Washington Essentially Kills The Venezuela PDVSA Bond Market

&l;p&g;&l;img class=&q;dam-image ap size-large wp-image-81d67a1c10914ca9ac03553c09175301&q; src=&q;https://specials-images.forbesimg.com/dam/imageserve/81d67a1c10914ca9ac03553c09175301/960×0.jpg?fit=scale&q; data-height=&q;639&q; data-width=&q;960&q;&g; Washington is hell bent on regime change in Venezuela. PDVSA can no longer bring in dollars from the U.S., its biggest market. (AP Photo/Alejandro Cegarra, File) photo credit: ASSOCIATED PRESS

Washington has put the brakes on the secondary market for PDVSA bonds.

The Treasury Department &l;a href=&q;https://www.treasury.gov/resource-center/sanctions/Programs/Documents/venezuela_gl9b.pdf&q; target=&q;_blank&q;&g;issued an amendment&l;/a&g; to trade rules under the Venezuelan sanctions regime on Monday, listing all of the bonds and debt instruments majority owned by Venezuela&a;rsquo;s government or its quasi-sovereign oil firm PDVSA that are now essentially stuck in limbo. Any investor holding PDVSA or Venezuelan sovereign debt either has to sell it to a foreigner or hold on to it and hope for a better day.

The amendment makes it more of a legal challenge for the U.S. subsidiaries of PDVSA, including Citgo, to transfer funds out of the country.

Last week, Reuters reported that Venezuela had opened an account with Russia&a;rsquo;s Gazprombank in order to facilitate payments from blocked accounts. Gazprombank denied the report.

U.S. firms and individuals are allowed to engage in transactions that are ordinarily considered incidental and necessary in dealing with PDVSA and its subsidiaries here. They can also provide brokerage services or sell any debt by PDVSA issued before August 25, 2017 so long as the sale is to a non-U.S. person, absent authorization from the Office of Foreign Assets Control at Treasury.

&l;img class=&q;dam-image bloomberg size-large wp-image-43224801&q; src=&q;https://specials-images.forbesimg.com/dam/imageserve/43224801/960×0.jpg?fit=scale&q; data-height=&q;639&q; data-width=&q;960&q;&g; Steven Mnuchin, U.S. Treasury secretary, stands with National Security Advisor Mike Bolton on January 28. PDVSA crude oil receipts were locked up in the U.S. last week. Amendments to Treasury&a;rsquo;s latests sanctions were made on February 11 as Washington seeks to apply maximum pressure on the ruling Socialists United party. Photographer: Al Drago/Bloomberg photo credit: &a;copy; 2019 Bloomberg Finance LP

Companies and brokers can engage in transactions related to the receipt and processing of interest or principal payments, and acting as a custodian for U.S. and foreign holdings in PDVSA securities, including acting as a custodian for a foreigner or foreign entity after that person has received the PDVSA securities from an American in a divestment transaction.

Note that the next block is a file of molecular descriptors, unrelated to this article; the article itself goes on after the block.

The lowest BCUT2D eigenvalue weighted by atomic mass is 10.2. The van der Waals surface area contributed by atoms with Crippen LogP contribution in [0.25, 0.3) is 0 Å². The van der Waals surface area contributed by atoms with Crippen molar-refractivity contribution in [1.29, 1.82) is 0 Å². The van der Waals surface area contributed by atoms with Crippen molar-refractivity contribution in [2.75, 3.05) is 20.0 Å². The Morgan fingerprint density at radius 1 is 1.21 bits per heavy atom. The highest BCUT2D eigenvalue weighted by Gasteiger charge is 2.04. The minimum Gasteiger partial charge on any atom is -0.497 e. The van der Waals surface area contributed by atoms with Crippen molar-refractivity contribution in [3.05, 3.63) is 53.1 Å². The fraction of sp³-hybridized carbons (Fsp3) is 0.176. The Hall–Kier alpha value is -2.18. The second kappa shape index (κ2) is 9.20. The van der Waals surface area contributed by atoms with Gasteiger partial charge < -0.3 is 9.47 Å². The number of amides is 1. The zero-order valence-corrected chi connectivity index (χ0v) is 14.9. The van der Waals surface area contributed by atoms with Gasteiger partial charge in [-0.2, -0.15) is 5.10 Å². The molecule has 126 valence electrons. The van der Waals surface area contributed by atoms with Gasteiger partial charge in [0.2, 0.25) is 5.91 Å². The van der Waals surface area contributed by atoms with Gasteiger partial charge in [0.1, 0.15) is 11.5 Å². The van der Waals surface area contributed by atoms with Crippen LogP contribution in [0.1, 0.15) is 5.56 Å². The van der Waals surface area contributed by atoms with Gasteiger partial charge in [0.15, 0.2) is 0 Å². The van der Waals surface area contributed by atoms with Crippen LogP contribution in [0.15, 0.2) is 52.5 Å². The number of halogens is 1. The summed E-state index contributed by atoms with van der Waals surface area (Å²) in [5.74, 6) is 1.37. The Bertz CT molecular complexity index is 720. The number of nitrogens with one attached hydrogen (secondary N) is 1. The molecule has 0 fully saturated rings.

In short, Washington is not allowing for Americans to trade in PDVSA bonds. And foreign firms, like European emerging market asset managers, are not allowed to trade them through an American brokerage firm. Anyone holding Venezuelan debt here in the U.S. is stuck with it.

Many hedge funds and some emerging-market bond fund managers benchmarked to the J.P. Morgan Emerging Bond Index have been buyers and holders of PDVSA debt. But now that the bond is illiquid, it calls into question whether or not Venezuela can still be part of the EMBI. Whether Wall Street fund managers still want to sit on this defaulted debt and hope for a recovery value in the 30s or 40s, or dump it to foreigners at, perhaps, even a steeper discount remains to be seen.

Many emerging-market debt managers believe that regime change is imminent in Venezuela. And that a new government would immediately restore the value in PDVSA bonds. Even a 50% haircut from par value on some issues would double the value of the sovereigns and quasi-sovereigns now in default.

Only the PDVSA 2020 is not in default at this time.

&l;img class=&q;dam-image bloomberg size-large wp-image-43251904&q; src=&q;https://specials-images.forbesimg.com/dam/imageserve/43251904/960×0.jpg?fit=scale&q; data-height=&q;640&q; data-width=&q;960&q;&g; Venezuela is bankrupt, poor and destitute beyond anyone&a;rsquo;s imagination. Hyperinflation and a baseless currency has Venezuela facing another year of economic depression. Photographer: Ivan Valencia/Bloomberg photo credit: &a;copy; 2019 Bloomberg Finance LP

&a;ldquo;Some people view regime change as helping PDVSA and were buying in the secondary. We wanted to do that, but sat it out. And now that trade is banned. Looks like we made the right call,&a;rdquo; says Katherine Renfrew, a fund manager for TIAA-CREF and the lead portfolio manager for the TIAA CREF emerging-market debt mutual fund (TEDNX).

&a;ldquo;We know the Venezuela story quite well,&a;rdquo; she says, noting that TIAA-CREF was on the fence about whether to buy PDVSA as a bet on the downfall of the ruling Socialists United Party. &a;ldquo;The way the U.S. is dealing with sanctions and individuals on the OFAC list just makes it a challenge to deal with Venezuela. I think you will keep seeing these modifications as developments occur,&a;rdquo; she said in a phone interview roughly 30 minutes before OFAC came out with its amendments from last week&a;rsquo;s ruling. &a;ldquo;We are happy to be on the sidelines, waiting for clarity.&a;rdquo;&l;/p&g;

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